Paget’s disease and osteoarthritis are completely different disorders that share some of the same symptoms; namely, joint and bone pain. This fact sheet describes the differences between Paget’s disease of bone and osteoarthritis, the similarities in their symptoms, how Paget’s disease can cause osteoarthritis, and issues related to diagnosis and treatment.
- What Is Paget’s Disease?
- What Is Osteoarthritis?
- Distinguishing Between Paget’s Disease and Osteoarthritis
- How Does Paget’s Disease Cause Osteoarthritis?
- What Are the Available Treatments?
- For Your Information
Paget’s disease is a chronic disorder that can result in enlarged and misshapen bones. The excessive breakdown and formation of bone tissue causes affected bone to weaken, resulting in pain, misshapen bones, fractures, and other bone and joint problems, including osteoarthritis. Paget’s disease typically is localized, affecting just one or a few bones, as opposed to osteoporosis, for example, which affects all the bones in the body. Scientists do not know for sure what causes Paget’s disease.
Osteoarthritis is a condition that causes changes in cartilage, the elastic tissue that cushions the joints. Healthy cartilage allows bones to glide over one another, while absorbing energy from the shock of physical movement. In osteoarthritis, the surface layer of cartilage breaks down and wears away. This allows bones under the cartilage to rub together, causing pain, swelling, and loss of motion of the joint.
Not everyone with Paget’s disease will develop osteoarthritis. Among those who have both, some may have osteoarthritis caused by the Paget’s disease while others will simply have two unrelated conditions.
Both Paget’s disease and osteoarthritis can cause joint and bone pain. In people with both conditions, joint and bone pain can occur in the same areas of the body. This can sometimes make it difficult for doctors to tell which condition is causing the pain.
No single test can diagnose osteoarthritis. The diagnosis of osteoarthritis in a person with Paget’s disease may involve blood tests, x-ray images, or the examination of fluid drawn from the joint. Blood and urine tests may also be used to help find out if something other than Paget’s disease is causing the arthritis.
The bone changes revealed by x-ray images help doctors diagnose both osteoarthritis and Paget’s disease. However, in people who have both conditions in the same area of the body, it is often difficult to distinguish between the two. For this reason, the judgment of the patient’s doctor is critically important for accurate diagnosis and effective treatment.
Although they are different conditions, there is a link between Paget’s disease and osteoarthritis. The changes that occur in bones affected by Paget’s disease can also affect the function of nearby joints. As a result, people with Paget’s disease frequently have osteoarthritis. Paget’s disease can cause osteoarthritis when it:
- changes the shape of bones under the cartilage of the joint
- causes long bones (such as the thigh or leg) to bow and bend, placing excess stress on the joints
- causes changes in the normal curvature of the spine
- softens the pelvis, affecting the hip joint.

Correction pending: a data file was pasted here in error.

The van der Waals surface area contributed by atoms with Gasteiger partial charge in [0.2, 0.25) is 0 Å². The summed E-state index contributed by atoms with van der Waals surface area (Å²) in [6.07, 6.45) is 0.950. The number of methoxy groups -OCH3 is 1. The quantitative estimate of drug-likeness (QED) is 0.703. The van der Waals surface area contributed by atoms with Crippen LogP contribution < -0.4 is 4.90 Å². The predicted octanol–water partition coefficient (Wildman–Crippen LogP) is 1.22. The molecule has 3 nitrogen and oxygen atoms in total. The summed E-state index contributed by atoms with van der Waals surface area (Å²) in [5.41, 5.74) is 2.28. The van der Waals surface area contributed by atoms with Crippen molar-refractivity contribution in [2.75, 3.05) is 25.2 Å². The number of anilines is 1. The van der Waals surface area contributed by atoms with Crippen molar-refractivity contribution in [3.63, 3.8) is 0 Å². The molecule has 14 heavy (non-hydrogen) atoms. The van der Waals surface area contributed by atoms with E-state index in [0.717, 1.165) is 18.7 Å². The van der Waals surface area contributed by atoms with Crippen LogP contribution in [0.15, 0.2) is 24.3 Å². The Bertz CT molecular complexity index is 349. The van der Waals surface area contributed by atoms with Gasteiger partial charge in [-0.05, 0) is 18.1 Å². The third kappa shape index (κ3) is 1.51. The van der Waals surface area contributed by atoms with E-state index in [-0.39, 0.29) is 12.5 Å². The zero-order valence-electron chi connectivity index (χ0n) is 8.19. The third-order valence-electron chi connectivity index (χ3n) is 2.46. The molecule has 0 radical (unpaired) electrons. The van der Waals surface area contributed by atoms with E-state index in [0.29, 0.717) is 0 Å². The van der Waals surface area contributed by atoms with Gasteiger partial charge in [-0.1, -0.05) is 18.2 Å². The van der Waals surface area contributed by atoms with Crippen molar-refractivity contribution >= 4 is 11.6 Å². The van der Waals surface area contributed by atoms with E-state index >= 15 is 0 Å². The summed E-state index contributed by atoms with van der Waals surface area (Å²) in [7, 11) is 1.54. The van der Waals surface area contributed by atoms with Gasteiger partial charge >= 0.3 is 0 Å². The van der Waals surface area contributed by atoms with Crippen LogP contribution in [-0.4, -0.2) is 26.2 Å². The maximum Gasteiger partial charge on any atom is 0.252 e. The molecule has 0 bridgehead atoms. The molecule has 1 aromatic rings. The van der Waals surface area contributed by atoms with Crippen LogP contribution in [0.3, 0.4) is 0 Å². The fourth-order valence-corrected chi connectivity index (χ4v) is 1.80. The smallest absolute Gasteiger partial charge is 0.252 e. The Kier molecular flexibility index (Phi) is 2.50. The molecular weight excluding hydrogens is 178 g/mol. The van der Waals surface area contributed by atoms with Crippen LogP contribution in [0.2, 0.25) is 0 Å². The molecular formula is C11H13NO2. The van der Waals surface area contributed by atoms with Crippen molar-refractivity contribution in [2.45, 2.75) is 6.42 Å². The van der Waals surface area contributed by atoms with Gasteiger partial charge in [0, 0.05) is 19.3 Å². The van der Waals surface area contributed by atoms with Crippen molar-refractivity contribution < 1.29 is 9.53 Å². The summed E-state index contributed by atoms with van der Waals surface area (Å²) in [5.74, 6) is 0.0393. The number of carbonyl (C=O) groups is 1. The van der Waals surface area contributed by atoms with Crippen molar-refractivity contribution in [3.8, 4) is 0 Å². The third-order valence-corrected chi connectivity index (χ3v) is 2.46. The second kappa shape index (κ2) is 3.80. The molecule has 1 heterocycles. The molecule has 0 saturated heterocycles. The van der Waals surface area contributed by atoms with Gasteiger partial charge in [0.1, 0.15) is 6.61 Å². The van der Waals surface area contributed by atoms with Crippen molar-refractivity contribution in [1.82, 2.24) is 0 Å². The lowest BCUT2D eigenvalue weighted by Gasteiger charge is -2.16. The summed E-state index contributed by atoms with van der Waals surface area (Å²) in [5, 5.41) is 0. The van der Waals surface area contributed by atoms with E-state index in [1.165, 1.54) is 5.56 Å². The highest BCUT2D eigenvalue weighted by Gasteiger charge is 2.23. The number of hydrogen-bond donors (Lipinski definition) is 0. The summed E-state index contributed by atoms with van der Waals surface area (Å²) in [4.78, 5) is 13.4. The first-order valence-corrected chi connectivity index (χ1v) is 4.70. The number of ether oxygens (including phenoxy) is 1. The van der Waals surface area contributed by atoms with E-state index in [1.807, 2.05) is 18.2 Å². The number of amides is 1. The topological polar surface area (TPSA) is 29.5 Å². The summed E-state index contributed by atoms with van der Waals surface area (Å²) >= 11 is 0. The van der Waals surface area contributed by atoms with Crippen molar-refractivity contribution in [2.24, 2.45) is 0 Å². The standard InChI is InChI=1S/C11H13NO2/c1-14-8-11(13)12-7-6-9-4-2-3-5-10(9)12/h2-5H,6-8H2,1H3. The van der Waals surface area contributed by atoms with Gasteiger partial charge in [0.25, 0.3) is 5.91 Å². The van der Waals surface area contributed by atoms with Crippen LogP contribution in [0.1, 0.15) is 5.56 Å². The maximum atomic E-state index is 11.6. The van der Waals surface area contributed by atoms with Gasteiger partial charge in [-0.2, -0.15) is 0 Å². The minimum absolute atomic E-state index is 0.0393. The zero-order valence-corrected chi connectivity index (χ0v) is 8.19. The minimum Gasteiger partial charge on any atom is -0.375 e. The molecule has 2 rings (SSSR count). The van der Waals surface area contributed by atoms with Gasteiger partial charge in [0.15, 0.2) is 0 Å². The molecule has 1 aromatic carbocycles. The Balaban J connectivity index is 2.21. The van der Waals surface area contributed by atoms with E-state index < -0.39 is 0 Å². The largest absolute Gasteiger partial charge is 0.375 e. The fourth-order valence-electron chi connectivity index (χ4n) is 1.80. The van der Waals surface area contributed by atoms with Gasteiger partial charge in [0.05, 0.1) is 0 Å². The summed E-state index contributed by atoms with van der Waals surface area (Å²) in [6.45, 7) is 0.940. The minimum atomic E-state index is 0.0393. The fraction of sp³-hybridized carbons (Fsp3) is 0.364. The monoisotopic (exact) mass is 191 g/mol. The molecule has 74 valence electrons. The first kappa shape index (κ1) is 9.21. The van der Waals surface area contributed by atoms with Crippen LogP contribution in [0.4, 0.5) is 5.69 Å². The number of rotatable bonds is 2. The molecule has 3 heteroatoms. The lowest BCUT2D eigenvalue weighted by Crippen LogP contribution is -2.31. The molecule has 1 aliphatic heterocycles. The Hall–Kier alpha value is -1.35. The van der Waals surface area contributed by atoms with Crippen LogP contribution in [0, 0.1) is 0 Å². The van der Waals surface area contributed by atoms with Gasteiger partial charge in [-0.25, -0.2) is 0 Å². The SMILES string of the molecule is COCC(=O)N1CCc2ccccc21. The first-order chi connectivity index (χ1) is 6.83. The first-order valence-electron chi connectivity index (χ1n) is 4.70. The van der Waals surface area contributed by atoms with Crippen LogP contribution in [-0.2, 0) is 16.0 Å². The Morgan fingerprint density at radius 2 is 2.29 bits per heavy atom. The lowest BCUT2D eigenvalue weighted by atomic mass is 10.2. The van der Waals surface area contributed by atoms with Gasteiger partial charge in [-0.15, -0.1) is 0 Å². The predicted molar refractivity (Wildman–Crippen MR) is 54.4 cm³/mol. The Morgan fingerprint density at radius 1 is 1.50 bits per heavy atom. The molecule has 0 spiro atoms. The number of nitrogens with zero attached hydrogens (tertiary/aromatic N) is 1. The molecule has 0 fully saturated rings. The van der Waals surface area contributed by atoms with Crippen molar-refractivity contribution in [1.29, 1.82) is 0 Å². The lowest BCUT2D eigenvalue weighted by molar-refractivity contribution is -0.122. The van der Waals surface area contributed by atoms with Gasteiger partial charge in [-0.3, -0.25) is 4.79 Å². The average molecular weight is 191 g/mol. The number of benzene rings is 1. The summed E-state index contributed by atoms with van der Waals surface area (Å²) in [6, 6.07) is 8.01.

The treatment strategies for Paget’s disease and osteoarthritis are quite different, so it is important to distinguish between the two when making therapy-related decisions. For example, people with both disorders who get good results from their Paget’s disease treatment may continue to experience osteoarthritis-related pain. Correctly identifying osteoarthritis as the source of pain is critical to the selection of effective treatments.
The goal of osteoarthritis therapy is to improve joint function and control pain and swelling. Treatment approaches include exercise, weight control, rest, joint care, prescription and over-the-counter medicines, pain relief techniques, and alternative therapies such as acupuncture and nutritional supplements. In certain cases, surgery on the affected joint may be needed.
The goal of Paget’s disease therapy is to relieve pain and control the progress of the disorder. Treatment strategies include the use of prescription medications approved for Paget’s disease, over-the-counter pain medications, appropriate forms of exercise, and, in some cases, surgery on the affected bone or joint.
Because effective therapies are available for both Paget’s disease and osteoarthritis, the results of the combination of the two disorders need not be severe. This is particularly true when treatment for Paget’s disease begins before major complications have developed.
For more information on osteoarthritis, contact:
National Institute of Arthritis and Musculoskeletal and Skin Diseases (NIAMS)
National Institutes of Health
For more information about Paget’s disease, contact:
NIH Osteoporosis and Related Bone Diseases ~ National Resource Center
Toll free: 800-624-BONE (2663)
For Your Information
This publication contains information about medications used to treat the health condition discussed here. When this publication was developed, we included the most up-to-date (accurate) information available. Occasionally, new information on medication is released.
For updates and for any questions about any medications you are taking, please contact
U.S. Food and Drug Administration
Toll Free: 888–INFO–FDA (888–463–6332)
For additional information on specific medications, visit Drugs@FDA at www.accessdata.fda.gov/scripts/cder/drugsatfda. Drugs@FDA is a searchable catalog of FDA-approved drug products.
NIH Pub. No. 15-7919